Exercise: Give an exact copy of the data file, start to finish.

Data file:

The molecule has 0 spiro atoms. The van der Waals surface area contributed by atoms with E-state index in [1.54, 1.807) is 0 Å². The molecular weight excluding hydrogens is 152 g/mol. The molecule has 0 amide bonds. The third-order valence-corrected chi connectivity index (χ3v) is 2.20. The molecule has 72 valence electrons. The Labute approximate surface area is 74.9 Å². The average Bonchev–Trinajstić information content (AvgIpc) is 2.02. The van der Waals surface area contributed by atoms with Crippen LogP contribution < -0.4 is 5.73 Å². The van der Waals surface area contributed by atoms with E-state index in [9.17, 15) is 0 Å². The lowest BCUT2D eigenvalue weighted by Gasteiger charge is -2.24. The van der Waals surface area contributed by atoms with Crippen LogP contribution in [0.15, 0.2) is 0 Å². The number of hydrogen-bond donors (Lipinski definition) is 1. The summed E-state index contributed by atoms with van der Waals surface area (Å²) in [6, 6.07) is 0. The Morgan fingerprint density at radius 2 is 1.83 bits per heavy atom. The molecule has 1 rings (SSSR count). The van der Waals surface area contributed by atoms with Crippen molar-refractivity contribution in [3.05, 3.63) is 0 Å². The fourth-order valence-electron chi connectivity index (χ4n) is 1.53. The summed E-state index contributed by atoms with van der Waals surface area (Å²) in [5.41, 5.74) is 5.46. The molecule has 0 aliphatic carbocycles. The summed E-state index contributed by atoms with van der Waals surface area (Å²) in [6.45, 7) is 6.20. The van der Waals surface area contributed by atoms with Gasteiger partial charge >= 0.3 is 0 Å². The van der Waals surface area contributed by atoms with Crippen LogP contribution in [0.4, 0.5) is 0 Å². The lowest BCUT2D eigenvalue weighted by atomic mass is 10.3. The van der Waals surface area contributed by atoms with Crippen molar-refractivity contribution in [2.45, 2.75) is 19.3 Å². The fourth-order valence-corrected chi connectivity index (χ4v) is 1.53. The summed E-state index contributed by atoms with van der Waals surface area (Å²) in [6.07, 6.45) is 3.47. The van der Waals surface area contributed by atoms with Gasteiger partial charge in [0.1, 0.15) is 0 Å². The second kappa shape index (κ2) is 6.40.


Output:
The molecule has 0 spiro atoms. The van der Waals surface area contributed by atoms with E-state index in [1.54, 1.807) is 0 Å². The molecular weight excluding hydrogens is 152 g/mol. The molecule has 0 amide bonds. The third-order valence-corrected chi connectivity index (χ3v) is 2.20. The molecule has 72 valence electrons. The Labute approximate surface area is 74.9 Å². The average Bonchev–Trinajstić information content (AvgIpc) is 2.02. The van der Waals surface area contributed by atoms with Crippen LogP contribution < -0.4 is 5.73 Å². The van der Waals surface area contributed by atoms with E-state index in [9.17, 15) is 0 Å². The lowest BCUT2D eigenvalue weighted by Gasteiger charge is -2.24. The van der Waals surface area contributed by atoms with Crippen LogP contribution in [0.15, 0.2) is 0 Å². The number of hydrogen-bond donors (Lipinski definition) is 1. The summed E-state index contributed by atoms with van der Waals surface area (Å²) in [6, 6.07) is 0. The Morgan fingerprint density at radius 2 is 1.83 bits per heavy atom. The molecule has 1 rings (SSSR count). The van der Waals surface area contributed by atoms with Crippen molar-refractivity contribution in [3.05, 3.63) is 0 Å². The fourth-order valence-electron chi connectivity index (χ4n) is 1.53. The summed E-state index contributed by atoms with van der Waals surface area (Å²) in [5.41, 5.74) is 5.46. The molecule has 0 aliphatic carbocycles. The summed E-state index contributed by atoms with van der Waals surface area (Å²) in [6.45, 7) is 6.20. The van der Waals surface area contributed by atoms with Gasteiger partial charge >= 0.3 is 0 Å². The van der Waals surface area contributed by atoms with Crippen LogP contribution in [0.4, 0.5) is 0 Å². The lowest BCUT2D eigenvalue weighted by atomic mass is 10.3. The van der Waals surface area contributed by atoms with Crippen molar-refractivity contribution in [2.45, 2.75) is 19.3 Å². The fourth-order valence-corrected chi connectivity index (χ4v) is 1.53. The summed E-state index contributed by atoms with van der Waals surface area (Å²) in [6.07, 6.45) is 3.47. The van der Waals surface area contributed by atoms with Gasteiger partial charge in [0.1, 0.15) is 0 Å². The second kappa shape index (κ2) is 6.40.